This Train is for
Bernie McGill’s award-winning stories have been widely praised for their emotional depth and their lyrical language. She is a writer of profound sensitivity and observation. Her masterful deployment of linguistic precision and economy enables her to plumb the depths of human experience while neatly avoiding sentimentalism.
This new collection, her first since 2013, contains unpublished stories along with a number of previously published stories featured within award winning anthologies. This Train is For is available to order from No Alibis Press.
View the video for This Train is For for #BookWeekNI, sponsored by Translink.
‘This Train is For portrays the complexities of the heart with sensitivity and acute psychological insight. Rendered in the most perfect prose, Bernie McGill presents lives in physical and emotional transit, uncertain of the journey’s destination, understanding that sometimes the most important moments in our lives involve travelling not forward, but to moments we thought we had left long behind.’ David Park
‘Bernie McGill is one of the most accomplished short story writers in Ireland today. These stories contain powerful truths and unsettling revelations, delivered in the gentlest voice. An absolute joy of a collection from start to finish with not a word wasted or misplaced.’ Jan Carson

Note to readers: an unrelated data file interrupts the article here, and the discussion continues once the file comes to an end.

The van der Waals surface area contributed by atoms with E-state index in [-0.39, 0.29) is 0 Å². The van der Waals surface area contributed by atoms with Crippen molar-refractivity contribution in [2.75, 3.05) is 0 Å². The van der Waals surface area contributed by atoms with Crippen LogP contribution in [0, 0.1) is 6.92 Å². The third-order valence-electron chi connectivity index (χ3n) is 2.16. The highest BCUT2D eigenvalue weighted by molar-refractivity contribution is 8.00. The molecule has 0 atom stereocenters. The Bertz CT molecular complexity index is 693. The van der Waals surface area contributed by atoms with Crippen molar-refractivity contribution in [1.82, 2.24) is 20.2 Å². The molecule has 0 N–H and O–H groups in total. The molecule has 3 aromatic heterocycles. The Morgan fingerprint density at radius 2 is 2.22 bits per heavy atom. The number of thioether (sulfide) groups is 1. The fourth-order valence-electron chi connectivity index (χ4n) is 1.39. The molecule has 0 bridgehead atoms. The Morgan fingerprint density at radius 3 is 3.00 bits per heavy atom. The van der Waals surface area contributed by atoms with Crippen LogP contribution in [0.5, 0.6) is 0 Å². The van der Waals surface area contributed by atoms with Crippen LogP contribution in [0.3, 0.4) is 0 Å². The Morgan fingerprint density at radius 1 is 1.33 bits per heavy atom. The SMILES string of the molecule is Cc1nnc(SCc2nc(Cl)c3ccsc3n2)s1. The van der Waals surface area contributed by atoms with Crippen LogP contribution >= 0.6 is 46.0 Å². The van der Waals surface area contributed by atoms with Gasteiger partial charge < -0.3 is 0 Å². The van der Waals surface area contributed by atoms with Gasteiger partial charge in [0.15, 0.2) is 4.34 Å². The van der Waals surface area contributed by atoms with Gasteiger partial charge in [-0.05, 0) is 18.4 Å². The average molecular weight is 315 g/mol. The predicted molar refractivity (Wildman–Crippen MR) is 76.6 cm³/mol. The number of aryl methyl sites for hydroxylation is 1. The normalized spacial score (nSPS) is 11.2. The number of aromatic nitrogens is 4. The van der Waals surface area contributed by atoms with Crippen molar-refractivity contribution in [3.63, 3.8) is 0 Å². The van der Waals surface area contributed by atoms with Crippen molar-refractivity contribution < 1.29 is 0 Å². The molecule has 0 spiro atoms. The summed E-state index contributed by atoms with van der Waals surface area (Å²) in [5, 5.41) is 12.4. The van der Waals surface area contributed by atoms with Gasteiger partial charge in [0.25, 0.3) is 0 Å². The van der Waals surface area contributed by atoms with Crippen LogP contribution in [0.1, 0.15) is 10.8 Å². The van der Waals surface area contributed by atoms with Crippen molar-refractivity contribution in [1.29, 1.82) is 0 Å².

‘Wonderful stories of journeys geographical and of the inner kind.’ Bernard MacLaverty
‘Bernie McGill brings her precise, lyrical, deceptively quiet style to these stories in a collection that gleams. This Train is For is the work of a decade, and it shows; each story burnished; and a book that’s a beautiful addition to No Alibis Press.’ Lucy Caldwell
‘This Train is For is a dazzling exercise in compression, and an exemplification of what the short story form can achieve.’
Neil Hegarty, Fortnight Magazine
‘Beneath the exquisite surface – at once lyrical and plain-spoken – of each of these stories is carried a great freight of feeling that McGill handles with humanity and restraint. An excellent collection from one of the finest short story writers working in Ireland today.’ Louise Kennedy
‘Derry-born Bernie McGill’s second collection of stories has been eight years in the making, and it was worth the wait. There’s a welcome wit peppering the stories… closing lines that satisfy while leaving enough open to keep the reader thinking. It’s a rare achievement that McGill makes look easy. But the best story might be the last, In the Interests of Wonder, which takes an illusionist’s visit to a school and invests it with sinister strangeness. It reminded me of Thomas Mann’s great allegory of power and credulity, Mario and the Magician, and I can offer no higher praise than that.’